Mississippi Corn Crops Seeing Best Yield in Years
Gary Windham, a research plant pathologist with the U.S. Department of Agriculture, inoculates corn that is part of an aflatoxin study at Mississippi State University R.R. Foil Plant Science Research Center in Starkville, Mississippi, on July 13, 2017. (Photo by MSU Extension Service/Linda Breazeale)
STARKVILLE, Miss. -- Early or not, Mississippi’s corn crop is well on the way to its best yield in years, barring any major disasters.
Erick Larson has spent more than two decades as the Mississippi State University Extension Service corn specialist. Larson said 2017 weather generally has been better than he can remember for any past growing season. Timely rains in some areas and cool nights during the crucial early grain-filling periods were important keys.
“Nighttime temperatures are the most critical environmental factor during the early reproductive stages,” Larson said. “In recent years, we have been 2 to 3.5 degrees above normal. But this year, we were about 1 degree below normal. That’s enough to make a favorable difference.”
Larson said he sees promise for strong yields in dryland corn as well as irrigated fields.
“Typically, dryland yields are 30-40 percent less than yields found in irrigated fields,” he said. “Some growers with irrigated fields have not even needed to turn on their wells this summer. Normal corn fields may receive five or six irrigation cycles before the growing season is finished, so those growers should save significantly on the crop’s cost of production.”
Larson said Mississippi’s corn benefitted from much better planting conditions than in the last four seasons. Growers planted most of the state’s corn from March 20 through mid-April, which is an ideal time. The crop germinated quickly and established uniform stands, which are critical for high corn productivity.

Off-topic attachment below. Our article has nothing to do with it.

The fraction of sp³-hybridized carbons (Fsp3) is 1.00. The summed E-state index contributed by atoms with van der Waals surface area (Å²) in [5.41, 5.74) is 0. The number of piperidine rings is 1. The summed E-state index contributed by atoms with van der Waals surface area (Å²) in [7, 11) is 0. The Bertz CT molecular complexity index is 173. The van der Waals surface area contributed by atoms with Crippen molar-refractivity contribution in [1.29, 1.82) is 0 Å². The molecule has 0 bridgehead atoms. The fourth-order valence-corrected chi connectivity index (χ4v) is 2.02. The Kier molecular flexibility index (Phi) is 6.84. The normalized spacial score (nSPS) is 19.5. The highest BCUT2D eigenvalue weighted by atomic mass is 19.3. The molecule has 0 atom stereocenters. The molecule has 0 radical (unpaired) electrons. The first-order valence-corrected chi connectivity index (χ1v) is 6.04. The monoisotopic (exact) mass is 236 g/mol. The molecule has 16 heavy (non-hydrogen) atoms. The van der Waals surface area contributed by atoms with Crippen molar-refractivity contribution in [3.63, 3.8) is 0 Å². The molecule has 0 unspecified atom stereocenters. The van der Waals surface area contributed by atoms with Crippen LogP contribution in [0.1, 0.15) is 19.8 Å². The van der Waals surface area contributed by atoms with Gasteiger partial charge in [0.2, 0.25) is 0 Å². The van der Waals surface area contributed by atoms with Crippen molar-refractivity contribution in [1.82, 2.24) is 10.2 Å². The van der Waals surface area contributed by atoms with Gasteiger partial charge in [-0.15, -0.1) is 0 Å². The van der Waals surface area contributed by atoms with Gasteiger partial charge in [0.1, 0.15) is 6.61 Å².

“We generally had drier than normal weather in March, April and May, allowing for effective nitrogen fertilizer applications, weed control and deep root system development in most of the state,” he said.
Dennis Reginelli, an area Extension agent based in Oktibbeha County, said corn in the heavy soils of east Mississippi has had more than enough rain.
“The challenge has been the excessive rains during the early growing season resulting in a shallow root system,” he said. “We have not had to worry about heat or drought stress, but once the fields start missing rains, they will suffer more quickly.”
When the corn crop reaches maturity, grain development is finished and the crop dies. Beyond that point, the weather is not a factor in crop development. Weather may affect harvest, but the hot, dry weather common in August is favorable for corn harvest. The forecast for upcoming yields has a significant impact on market prices.
Extension agricultural economist Brian Williams said corn prices have suffered from more acreage and strong supplies following the 2016 harvest. The recently-released World Agriculture Supply and Demand Estimate has caused some additional volatility on corn prices, with lower old crop feed use and higher new crop ending stocks.
“After a couple of strong weeks, corn and soybean prices are both down the middle week of July,” Williams said. “The report indicated supplies are larger and feed use is lower than anticipated. That directly impacted corn, and soybean prices followed lower.”
Last year, Greenville cash price for corn was $3.68 per bushel, and the futures price was $3.50 per bushel. This year, on July 13, the cash price was $3.69 per bushel, and futures were $3.76 per bushel.
“Lower feed use last year increased carryover, and this year, growers planted more corn acreage than expected, although acreage is still less than last year,” Williams said. “Prices in the